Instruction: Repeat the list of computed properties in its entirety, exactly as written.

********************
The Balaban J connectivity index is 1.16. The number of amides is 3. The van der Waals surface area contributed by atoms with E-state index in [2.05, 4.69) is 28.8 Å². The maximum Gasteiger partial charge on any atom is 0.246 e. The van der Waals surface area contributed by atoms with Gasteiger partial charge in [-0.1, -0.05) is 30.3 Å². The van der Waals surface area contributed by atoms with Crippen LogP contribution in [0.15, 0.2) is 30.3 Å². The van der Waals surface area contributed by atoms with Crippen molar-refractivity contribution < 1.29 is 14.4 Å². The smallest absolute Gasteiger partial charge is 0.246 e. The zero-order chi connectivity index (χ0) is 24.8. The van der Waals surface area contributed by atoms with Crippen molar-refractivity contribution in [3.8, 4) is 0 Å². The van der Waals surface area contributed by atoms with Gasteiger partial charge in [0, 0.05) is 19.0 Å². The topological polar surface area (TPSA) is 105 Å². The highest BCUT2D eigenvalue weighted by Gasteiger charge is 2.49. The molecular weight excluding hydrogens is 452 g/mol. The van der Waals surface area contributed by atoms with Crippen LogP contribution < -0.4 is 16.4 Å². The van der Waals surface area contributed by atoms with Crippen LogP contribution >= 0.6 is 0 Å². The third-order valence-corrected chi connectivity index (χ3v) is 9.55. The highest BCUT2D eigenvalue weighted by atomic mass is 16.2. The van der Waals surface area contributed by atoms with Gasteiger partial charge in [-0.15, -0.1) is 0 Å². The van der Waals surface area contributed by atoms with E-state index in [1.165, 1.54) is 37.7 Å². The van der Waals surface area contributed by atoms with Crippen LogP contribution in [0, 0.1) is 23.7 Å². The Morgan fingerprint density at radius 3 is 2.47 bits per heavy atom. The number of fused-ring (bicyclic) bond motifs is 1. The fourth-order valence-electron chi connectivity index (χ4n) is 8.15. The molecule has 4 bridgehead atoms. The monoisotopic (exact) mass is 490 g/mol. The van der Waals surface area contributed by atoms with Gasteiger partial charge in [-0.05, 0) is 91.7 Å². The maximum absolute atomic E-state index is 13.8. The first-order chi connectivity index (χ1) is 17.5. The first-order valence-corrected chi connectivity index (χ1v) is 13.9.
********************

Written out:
The Balaban J connectivity index is 1.16. The number of amides is 3. The van der Waals surface area contributed by atoms with E-state index in [2.05, 4.69) is 28.8 Å². The maximum Gasteiger partial charge on any atom is 0.246 e. The van der Waals surface area contributed by atoms with Gasteiger partial charge in [-0.1, -0.05) is 30.3 Å². The van der Waals surface area contributed by atoms with Crippen LogP contribution in [0.15, 0.2) is 30.3 Å². The van der Waals surface area contributed by atoms with Crippen molar-refractivity contribution < 1.29 is 14.4 Å². The smallest absolute Gasteiger partial charge is 0.246 e. The zero-order chi connectivity index (χ0) is 24.8. The van der Waals surface area contributed by atoms with Crippen molar-refractivity contribution in [3.8, 4) is 0 Å². The van der Waals surface area contributed by atoms with Gasteiger partial charge in [0, 0.05) is 19.0 Å². The topological polar surface area (TPSA) is 105 Å². The highest BCUT2D eigenvalue weighted by Gasteiger charge is 2.49. The molecular weight excluding hydrogens is 452 g/mol. The van der Waals surface area contributed by atoms with Crippen LogP contribution < -0.4 is 16.4 Å². The van der Waals surface area contributed by atoms with Crippen LogP contribution >= 0.6 is 0 Å². The third-order valence-corrected chi connectivity index (χ3v) is 9.55. The highest BCUT2D eigenvalue weighted by atomic mass is 16.2. The van der Waals surface area contributed by atoms with Gasteiger partial charge in [-0.15, -0.1) is 0 Å². The van der Waals surface area contributed by atoms with E-state index in [1.165, 1.54) is 37.7 Å². The van der Waals surface area contributed by atoms with Crippen LogP contribution in [0, 0.1) is 23.7 Å². The Morgan fingerprint density at radius 3 is 2.47 bits per heavy atom. The number of fused-ring (bicyclic) bond motifs is 1. The fourth-order valence-electron chi connectivity index (χ4n) is 8.15. The molecule has 4 bridgehead atoms. The monoisotopic (exact) mass is 490 g/mol. The van der Waals surface area contributed by atoms with Gasteiger partial charge in [-0.05, 0) is 91.7 Å². The maximum absolute atomic E-state index is 13.8. The first-order chi connectivity index (χ1) is 17.5. The first-order valence-corrected chi connectivity index (χ1v) is 13.9.